I attended a high tech conference at CES earlier this month sponsored by my friends at Arrive and Flowbird. The thrust was autonomous and connected vehicles. Speakers ranged from an “evangelist” from Amazon who discussed moving Alexa seamlessly from your house to your car, and two wonderful nerds from the University of Michigan who discussed the reality of self driving cars.
My attention was drawn to one speaker who was discussing ‘connected’ vehicles. Here’s the deal. Virtually all new cars delivered in the recent past are ‘connected’ to somewhere (most likely the manufacturer) and data is being constantly uploaded about your vehicle’s health, and in many cases its speed, location, and other tidbits.
Those under 40 in the room seemed non plussed by this conversation, but oldsters like me began to sit up and take notice. So let’s see. Ford, Toyota or BMW will not only know all about the way my car is handling, it’s drive train and steering, but they will also know all about where I am going, how long I am staying, and the route I’m taking to get there.
They can then ‘sell’ that information to a municipality who wants to better understand its traffic patterns and the like. I can sort of buy into that, not like it particularly, but understand it. They can also sell that information to local merchants who would love to know who is driving by at a particular moment and then be able to send ads to Alexia on board my car.
She can then remind me that I am a tad peckish and perhaps I would like to turn in to that McDonald’s up the block and pick up a coffee and prune Danish. Of course that order would be ready and paid for when I arrived.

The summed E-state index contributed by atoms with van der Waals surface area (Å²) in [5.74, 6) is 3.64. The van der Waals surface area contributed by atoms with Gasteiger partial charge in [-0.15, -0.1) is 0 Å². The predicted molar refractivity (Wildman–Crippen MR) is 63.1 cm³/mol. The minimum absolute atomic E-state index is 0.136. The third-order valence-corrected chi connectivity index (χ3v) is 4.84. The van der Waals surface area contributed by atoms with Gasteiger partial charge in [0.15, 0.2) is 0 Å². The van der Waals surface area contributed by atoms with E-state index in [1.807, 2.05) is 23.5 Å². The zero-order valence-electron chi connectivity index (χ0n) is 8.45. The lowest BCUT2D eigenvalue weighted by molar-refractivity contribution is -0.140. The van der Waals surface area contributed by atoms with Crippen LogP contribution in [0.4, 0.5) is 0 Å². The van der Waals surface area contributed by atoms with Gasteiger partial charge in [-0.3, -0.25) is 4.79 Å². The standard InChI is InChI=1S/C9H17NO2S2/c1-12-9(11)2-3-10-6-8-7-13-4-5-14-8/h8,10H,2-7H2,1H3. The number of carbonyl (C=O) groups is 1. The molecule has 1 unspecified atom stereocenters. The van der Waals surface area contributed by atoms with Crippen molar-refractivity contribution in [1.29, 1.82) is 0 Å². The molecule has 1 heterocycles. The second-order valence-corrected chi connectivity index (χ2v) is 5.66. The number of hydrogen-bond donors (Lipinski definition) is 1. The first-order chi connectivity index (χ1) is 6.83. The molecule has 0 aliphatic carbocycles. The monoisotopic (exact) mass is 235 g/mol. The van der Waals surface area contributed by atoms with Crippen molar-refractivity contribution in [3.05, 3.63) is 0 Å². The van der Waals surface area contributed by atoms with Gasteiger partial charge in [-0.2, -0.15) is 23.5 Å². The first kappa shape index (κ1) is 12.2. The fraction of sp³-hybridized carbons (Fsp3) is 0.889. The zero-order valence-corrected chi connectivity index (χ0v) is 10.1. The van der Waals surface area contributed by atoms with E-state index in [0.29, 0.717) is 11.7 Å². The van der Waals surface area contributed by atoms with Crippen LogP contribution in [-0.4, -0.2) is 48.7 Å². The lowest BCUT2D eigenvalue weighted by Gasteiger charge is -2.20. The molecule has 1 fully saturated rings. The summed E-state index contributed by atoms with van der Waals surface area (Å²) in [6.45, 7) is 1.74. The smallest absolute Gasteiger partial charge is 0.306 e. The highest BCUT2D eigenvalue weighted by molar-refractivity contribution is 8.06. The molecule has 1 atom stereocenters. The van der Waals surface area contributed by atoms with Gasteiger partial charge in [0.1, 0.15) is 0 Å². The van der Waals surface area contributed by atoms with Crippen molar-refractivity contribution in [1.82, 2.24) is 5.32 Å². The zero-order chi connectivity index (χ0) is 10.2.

There might be a problem for Alexa deciding whether to recommend McDonald’s or Starbucks, but then that would be solved quickly by whichever paid her the most. (I know I’m getting a bit far afield here, this was not discussed at the conference.) But you get the idea.
This concept is not in the future, I’m told that Parking Today can focus ads down to small markets and by using geofencing we can market to specific clients, even limited ads to small areas, including within buildings. Why not send data to specific vehicles?
The speaker was talking about a seminar he attended where a young representative of a software supplier to one of the automakers was answering a question about “what if I don’t want my data spread around all the merchants in a given area.”
He said that when you purchased a vehicle you would sign a document allowing the company to collect and sell data about you. But what if I don’t want to have that data collected and sold? “Then we won’t sell you the car.”
My 15 year old non connected car is looking better and better.